Delaware State University and the University of Delaware both rose in the annual ranking among colleges by U.S. News and World Report.
DSU has risen to No. 10 among all Historically Black Colleges and Universities in the annual U.S. News and World Report rankings and remains at No. 3 among public HBCUs, and the University of Delaware has risen to two points to No. 38 among top public universities.
This marks DSU’s return to the Top 10 in HBCS. It last was listed there in 2014.
DSU also made a major jump to No. 30 in social mobility, a newish metric that evaluates a University’s ability to support and graduate students from low-resourced communities at the same or better rate than their general student population. Last year it ranked 59. It remains in the top 1% of all institutions in social mobility, a metric increasingly cited as a measure of true success in the education world.
“Regardless of who is looking, the metric that most matter to me is when we make progress with those students who are coming from very challenging environments looking to change the life trajectory for themselves, their families, and their communities,” said President Tony Allen in a statement. “When we get that right, all of our students win, and so do the communities they call home.”
Among other things in the last year, the school was able to bring students back to campus with a then-innovative aggressive testing program and it’s also invested nearly $8.5 million in debt relief, direct financial support for student technology, food, and housing insecurities.
Other things noted by U.S. News was DSU’s faculty salaries, small class sizes and increases in research funding, all of which ranked above average.
Dr. Lynda Murray-Jackson, associate vice president for Institutional Effectiveness said the university will continue to focus on retention and graduation rates.
“We need to continue to improve the resources delivered directly into the classroom,” she noted.
The listing are included in U.S. News’ 2022 Best College Report, released Sept. 13.
In addition to rising in those rankings, UD also rose in the Forbes America’s Top Colleges 2021 rankings released earlier this month to No. 108, up 39 spots.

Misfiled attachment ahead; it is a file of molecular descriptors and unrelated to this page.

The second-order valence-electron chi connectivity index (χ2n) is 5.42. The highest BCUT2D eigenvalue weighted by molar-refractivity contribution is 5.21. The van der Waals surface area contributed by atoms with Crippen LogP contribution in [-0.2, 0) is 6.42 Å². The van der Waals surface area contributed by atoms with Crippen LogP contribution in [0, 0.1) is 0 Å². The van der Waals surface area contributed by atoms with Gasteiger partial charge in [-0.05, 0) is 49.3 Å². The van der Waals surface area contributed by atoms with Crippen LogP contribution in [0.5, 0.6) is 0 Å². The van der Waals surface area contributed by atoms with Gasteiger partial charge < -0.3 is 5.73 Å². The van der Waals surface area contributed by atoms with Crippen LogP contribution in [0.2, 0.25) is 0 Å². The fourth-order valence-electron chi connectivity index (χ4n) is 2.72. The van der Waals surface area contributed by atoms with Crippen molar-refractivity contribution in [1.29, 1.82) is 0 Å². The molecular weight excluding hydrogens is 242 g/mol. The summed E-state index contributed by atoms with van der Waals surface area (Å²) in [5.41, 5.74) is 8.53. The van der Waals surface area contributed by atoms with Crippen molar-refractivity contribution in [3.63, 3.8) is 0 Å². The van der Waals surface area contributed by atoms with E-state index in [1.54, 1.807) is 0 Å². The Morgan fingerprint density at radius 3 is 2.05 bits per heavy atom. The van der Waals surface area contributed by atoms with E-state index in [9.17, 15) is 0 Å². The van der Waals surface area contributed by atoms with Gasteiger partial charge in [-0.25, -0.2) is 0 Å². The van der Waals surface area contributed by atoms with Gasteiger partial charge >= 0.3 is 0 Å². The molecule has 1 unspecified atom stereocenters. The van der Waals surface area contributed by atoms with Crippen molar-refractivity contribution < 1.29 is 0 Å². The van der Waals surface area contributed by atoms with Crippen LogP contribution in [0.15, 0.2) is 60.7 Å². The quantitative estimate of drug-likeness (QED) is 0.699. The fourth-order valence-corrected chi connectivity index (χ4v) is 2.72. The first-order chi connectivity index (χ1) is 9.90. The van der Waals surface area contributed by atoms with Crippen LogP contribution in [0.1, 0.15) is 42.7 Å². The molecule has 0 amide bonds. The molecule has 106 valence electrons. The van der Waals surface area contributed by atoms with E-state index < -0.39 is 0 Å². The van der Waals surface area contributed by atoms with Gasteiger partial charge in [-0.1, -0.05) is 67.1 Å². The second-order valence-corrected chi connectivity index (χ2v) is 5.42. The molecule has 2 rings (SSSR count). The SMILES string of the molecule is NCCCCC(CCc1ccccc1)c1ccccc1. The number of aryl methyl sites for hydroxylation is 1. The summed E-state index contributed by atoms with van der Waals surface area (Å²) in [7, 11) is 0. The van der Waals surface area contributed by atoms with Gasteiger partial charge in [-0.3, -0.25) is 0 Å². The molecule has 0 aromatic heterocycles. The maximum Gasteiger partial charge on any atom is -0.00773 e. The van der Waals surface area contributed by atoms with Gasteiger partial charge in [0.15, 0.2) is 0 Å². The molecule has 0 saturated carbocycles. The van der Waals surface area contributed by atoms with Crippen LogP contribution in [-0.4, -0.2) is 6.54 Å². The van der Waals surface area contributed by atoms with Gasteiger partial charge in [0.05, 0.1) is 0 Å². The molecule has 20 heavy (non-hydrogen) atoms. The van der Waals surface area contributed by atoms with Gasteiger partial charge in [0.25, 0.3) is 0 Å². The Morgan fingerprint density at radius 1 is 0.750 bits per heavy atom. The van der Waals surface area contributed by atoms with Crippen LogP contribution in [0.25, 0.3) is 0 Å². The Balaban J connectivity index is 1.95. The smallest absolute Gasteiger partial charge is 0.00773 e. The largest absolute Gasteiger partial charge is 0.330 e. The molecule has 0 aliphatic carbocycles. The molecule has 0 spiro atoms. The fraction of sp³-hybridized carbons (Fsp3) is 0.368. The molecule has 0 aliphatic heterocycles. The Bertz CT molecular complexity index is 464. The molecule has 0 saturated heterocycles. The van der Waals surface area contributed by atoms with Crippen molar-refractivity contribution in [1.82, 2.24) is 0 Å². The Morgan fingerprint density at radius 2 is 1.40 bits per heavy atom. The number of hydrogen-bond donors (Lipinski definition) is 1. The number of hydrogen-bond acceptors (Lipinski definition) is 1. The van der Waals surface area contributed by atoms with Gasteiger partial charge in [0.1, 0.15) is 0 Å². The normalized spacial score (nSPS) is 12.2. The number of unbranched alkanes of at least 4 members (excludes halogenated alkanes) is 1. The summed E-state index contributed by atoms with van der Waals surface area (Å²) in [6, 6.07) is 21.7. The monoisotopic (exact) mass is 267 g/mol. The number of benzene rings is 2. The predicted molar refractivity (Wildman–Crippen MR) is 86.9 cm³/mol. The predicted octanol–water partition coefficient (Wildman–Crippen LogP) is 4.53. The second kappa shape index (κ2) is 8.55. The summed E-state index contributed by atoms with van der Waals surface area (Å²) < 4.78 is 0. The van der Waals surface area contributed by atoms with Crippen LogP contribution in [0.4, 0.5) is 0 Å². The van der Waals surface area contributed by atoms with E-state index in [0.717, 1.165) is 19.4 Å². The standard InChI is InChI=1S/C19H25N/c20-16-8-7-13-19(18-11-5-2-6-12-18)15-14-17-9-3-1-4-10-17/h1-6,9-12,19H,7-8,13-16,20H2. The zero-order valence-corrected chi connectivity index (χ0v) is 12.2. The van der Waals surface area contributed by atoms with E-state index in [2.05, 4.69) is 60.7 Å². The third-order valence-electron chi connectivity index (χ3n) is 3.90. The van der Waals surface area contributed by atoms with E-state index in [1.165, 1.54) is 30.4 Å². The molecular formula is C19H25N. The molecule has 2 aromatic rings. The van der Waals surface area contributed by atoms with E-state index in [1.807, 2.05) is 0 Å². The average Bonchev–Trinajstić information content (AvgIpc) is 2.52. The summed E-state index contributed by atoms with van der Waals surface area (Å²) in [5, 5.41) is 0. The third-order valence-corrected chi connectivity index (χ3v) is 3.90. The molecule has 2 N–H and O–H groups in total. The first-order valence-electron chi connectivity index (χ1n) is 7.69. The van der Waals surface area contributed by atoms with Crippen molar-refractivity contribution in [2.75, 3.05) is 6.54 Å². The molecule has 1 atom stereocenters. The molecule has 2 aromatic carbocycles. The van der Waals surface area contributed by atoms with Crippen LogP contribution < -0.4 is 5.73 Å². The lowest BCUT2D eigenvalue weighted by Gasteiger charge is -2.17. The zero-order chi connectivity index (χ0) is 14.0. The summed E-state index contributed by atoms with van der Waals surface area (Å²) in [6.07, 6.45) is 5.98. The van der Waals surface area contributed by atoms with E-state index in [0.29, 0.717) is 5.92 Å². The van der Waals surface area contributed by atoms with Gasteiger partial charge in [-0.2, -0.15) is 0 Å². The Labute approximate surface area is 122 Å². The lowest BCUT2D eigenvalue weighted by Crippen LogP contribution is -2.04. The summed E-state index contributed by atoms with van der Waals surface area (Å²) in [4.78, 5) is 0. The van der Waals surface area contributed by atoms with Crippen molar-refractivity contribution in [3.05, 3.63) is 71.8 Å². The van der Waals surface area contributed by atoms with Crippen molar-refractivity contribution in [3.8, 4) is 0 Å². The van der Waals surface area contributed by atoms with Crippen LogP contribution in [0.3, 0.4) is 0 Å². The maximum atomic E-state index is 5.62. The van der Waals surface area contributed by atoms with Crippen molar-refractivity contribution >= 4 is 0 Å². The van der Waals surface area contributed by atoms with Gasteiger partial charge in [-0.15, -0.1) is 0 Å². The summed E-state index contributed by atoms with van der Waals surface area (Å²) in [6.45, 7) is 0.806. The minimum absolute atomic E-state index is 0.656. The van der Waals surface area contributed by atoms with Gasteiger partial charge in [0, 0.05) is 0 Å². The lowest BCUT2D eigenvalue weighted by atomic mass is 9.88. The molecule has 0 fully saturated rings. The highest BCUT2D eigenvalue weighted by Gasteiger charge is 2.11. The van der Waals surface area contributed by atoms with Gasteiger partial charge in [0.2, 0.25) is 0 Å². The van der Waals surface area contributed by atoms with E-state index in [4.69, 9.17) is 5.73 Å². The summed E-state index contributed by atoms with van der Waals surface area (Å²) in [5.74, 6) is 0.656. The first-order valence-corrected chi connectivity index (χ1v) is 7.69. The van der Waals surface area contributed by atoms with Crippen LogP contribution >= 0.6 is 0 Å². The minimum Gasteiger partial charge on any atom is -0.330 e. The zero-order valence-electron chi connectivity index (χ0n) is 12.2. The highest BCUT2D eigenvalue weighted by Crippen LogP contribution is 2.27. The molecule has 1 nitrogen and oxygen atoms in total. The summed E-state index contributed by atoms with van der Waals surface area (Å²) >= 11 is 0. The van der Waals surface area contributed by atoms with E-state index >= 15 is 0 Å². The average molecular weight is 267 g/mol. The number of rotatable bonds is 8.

Schools use the national rankings to market their campuses and programs, and potential students use them to compare programs they are interested in.
“UD’s strong showing in these rankings reflects the deep commitment and hard work of our distinguished faculty and dedicated staff to provide our students with an outstanding educational experience that prepares them for success in their careers and throughout their lives,” UD President Dennis Assanis said in a statement. “While it is gratifying to be recognized for excellence, we continually strive for even greater advancements in academics, research and service to society.”
Among details leading to UD’s rise were its six-year graduation rate for first-time full-time first-year students rising from 81% to 84%; full-time faculty rising to 91% from 88%; and education expenditures per student increasing more than 4%.
UD’s press release said its four-year graduation rate of 73% places it among the best in the nation, that student pipeline programs have been strengthened, with scholarship aid increasing significantly by 43%. Applications and enrollments have hit record levels in all student categories, including in-state, out-of-state, underrepresented minorities, international, honors, graduate and transfer students.
In the U.S. News ranking of all universities, public and private, UD moved up four positions from last year to No. 93, out of 288, tying with Stony Brook University, the University at Buffalo, the University of California-Merced, the University of Denver and the University of San Diego.
Chemical engineering, long one of UD’s jewel of a program ranked No. 9 out of 28.
Degree programs also ranking in the top third or better, included engineering, No. 56 out of 210; business, No. 84 out of 514; and computer science, No. 98 out of 538.
Betsy Price is a Wilmington freelance writer who has 40 years of experience, including 15 at The News Journal in Delaware.
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